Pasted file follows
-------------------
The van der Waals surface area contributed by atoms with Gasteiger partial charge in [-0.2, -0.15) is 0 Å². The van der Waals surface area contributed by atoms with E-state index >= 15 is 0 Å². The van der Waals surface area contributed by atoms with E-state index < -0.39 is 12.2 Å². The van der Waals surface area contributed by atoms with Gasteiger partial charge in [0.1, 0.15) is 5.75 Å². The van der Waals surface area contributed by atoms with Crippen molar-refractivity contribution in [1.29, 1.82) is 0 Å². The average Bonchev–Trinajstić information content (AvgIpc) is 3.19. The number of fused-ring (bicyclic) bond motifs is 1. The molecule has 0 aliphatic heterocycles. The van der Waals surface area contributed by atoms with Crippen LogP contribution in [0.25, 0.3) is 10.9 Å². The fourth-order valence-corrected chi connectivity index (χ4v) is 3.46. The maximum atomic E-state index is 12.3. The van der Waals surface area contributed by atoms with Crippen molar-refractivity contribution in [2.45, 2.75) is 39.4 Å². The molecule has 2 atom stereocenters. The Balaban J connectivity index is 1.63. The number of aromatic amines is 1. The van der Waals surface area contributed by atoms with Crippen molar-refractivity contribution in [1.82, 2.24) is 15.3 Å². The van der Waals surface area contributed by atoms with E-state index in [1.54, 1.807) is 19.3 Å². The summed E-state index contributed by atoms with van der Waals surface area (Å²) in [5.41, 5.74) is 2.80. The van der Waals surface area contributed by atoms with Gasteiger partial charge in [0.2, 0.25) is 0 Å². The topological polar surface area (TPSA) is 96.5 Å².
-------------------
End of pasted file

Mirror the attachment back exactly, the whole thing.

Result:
The van der Waals surface area contributed by atoms with Gasteiger partial charge in [-0.2, -0.15) is 0 Å². The van der Waals surface area contributed by atoms with E-state index >= 15 is 0 Å². The van der Waals surface area contributed by atoms with E-state index < -0.39 is 12.2 Å². The van der Waals surface area contributed by atoms with Gasteiger partial charge in [0.1, 0.15) is 5.75 Å². The van der Waals surface area contributed by atoms with Crippen molar-refractivity contribution in [1.29, 1.82) is 0 Å². The average Bonchev–Trinajstić information content (AvgIpc) is 3.19. The number of fused-ring (bicyclic) bond motifs is 1. The molecule has 0 aliphatic heterocycles. The van der Waals surface area contributed by atoms with Crippen LogP contribution in [0.25, 0.3) is 10.9 Å². The fourth-order valence-corrected chi connectivity index (χ4v) is 3.46. The maximum atomic E-state index is 12.3. The van der Waals surface area contributed by atoms with Crippen molar-refractivity contribution in [2.45, 2.75) is 39.4 Å². The molecule has 2 atom stereocenters. The Balaban J connectivity index is 1.63. The number of aromatic amines is 1. The van der Waals surface area contributed by atoms with Crippen molar-refractivity contribution in [1.82, 2.24) is 15.3 Å². The van der Waals surface area contributed by atoms with E-state index in [1.54, 1.807) is 19.3 Å². The summed E-state index contributed by atoms with van der Waals surface area (Å²) in [5.41, 5.74) is 2.80. The van der Waals surface area contributed by atoms with Gasteiger partial charge in [0.2, 0.25) is 0 Å². The topological polar surface area (TPSA) is 96.5 Å².